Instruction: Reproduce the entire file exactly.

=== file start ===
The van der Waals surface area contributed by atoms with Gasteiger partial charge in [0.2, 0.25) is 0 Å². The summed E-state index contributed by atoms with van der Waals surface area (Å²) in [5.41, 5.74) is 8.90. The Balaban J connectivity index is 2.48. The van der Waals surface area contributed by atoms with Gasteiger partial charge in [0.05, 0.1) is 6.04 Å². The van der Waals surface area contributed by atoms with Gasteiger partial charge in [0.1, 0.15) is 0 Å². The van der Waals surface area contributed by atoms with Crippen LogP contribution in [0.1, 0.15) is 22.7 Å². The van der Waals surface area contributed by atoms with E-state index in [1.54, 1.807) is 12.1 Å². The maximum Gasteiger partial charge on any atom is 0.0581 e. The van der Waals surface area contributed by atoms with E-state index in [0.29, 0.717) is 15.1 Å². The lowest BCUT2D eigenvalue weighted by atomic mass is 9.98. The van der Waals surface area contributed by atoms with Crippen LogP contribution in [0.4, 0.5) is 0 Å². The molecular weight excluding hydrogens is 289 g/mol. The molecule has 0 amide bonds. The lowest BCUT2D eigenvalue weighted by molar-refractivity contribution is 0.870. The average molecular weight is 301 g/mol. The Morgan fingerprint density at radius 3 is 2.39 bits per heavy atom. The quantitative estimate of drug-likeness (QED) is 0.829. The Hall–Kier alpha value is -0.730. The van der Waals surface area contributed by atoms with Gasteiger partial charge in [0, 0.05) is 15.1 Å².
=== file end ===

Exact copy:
The van der Waals surface area contributed by atoms with Gasteiger partial charge in [0.2, 0.25) is 0 Å². The summed E-state index contributed by atoms with van der Waals surface area (Å²) in [5.41, 5.74) is 8.90. The Balaban J connectivity index is 2.48. The van der Waals surface area contributed by atoms with Gasteiger partial charge in [0.05, 0.1) is 6.04 Å². The van der Waals surface area contributed by atoms with Gasteiger partial charge in [0.1, 0.15) is 0 Å². The van der Waals surface area contributed by atoms with Crippen LogP contribution in [0.1, 0.15) is 22.7 Å². The van der Waals surface area contributed by atoms with E-state index in [1.54, 1.807) is 12.1 Å². The maximum Gasteiger partial charge on any atom is 0.0581 e. The van der Waals surface area contributed by atoms with E-state index in [0.29, 0.717) is 15.1 Å². The lowest BCUT2D eigenvalue weighted by atomic mass is 9.98. The van der Waals surface area contributed by atoms with Crippen LogP contribution in [0.4, 0.5) is 0 Å². The molecular weight excluding hydrogens is 289 g/mol. The molecule has 0 amide bonds. The lowest BCUT2D eigenvalue weighted by molar-refractivity contribution is 0.870. The average molecular weight is 301 g/mol. The Morgan fingerprint density at radius 3 is 2.39 bits per heavy atom. The quantitative estimate of drug-likeness (QED) is 0.829. The Hall–Kier alpha value is -0.730. The van der Waals surface area contributed by atoms with Gasteiger partial charge in [0, 0.05) is 15.1 Å².